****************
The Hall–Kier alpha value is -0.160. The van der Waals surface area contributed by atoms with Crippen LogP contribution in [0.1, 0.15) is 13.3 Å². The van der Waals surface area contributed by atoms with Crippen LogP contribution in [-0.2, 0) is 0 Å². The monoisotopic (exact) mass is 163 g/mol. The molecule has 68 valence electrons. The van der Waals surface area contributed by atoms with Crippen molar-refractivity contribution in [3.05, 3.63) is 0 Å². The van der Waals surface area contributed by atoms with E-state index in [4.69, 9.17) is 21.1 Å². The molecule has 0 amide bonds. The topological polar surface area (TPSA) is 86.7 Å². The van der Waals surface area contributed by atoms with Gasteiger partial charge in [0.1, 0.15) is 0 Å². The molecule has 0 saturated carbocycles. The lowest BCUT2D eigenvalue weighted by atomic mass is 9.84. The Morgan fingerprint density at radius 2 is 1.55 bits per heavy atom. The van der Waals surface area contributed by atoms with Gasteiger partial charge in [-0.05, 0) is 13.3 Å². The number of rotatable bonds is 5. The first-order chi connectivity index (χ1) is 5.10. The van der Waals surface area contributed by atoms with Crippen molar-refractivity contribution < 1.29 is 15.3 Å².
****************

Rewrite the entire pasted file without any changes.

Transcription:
The Hall–Kier alpha value is -0.160. The van der Waals surface area contributed by atoms with Crippen LogP contribution in [0.1, 0.15) is 13.3 Å². The van der Waals surface area contributed by atoms with Crippen LogP contribution in [-0.2, 0) is 0 Å². The monoisotopic (exact) mass is 163 g/mol. The molecule has 68 valence electrons. The van der Waals surface area contributed by atoms with Crippen molar-refractivity contribution in [3.05, 3.63) is 0 Å². The van der Waals surface area contributed by atoms with E-state index in [4.69, 9.17) is 21.1 Å². The molecule has 0 amide bonds. The topological polar surface area (TPSA) is 86.7 Å². The van der Waals surface area contributed by atoms with Gasteiger partial charge in [0.1, 0.15) is 0 Å². The molecule has 0 saturated carbocycles. The lowest BCUT2D eigenvalue weighted by atomic mass is 9.84. The Morgan fingerprint density at radius 2 is 1.55 bits per heavy atom. The van der Waals surface area contributed by atoms with Gasteiger partial charge in [-0.05, 0) is 13.3 Å². The number of rotatable bonds is 5. The first-order chi connectivity index (χ1) is 5.10. The van der Waals surface area contributed by atoms with Crippen molar-refractivity contribution < 1.29 is 15.3 Å².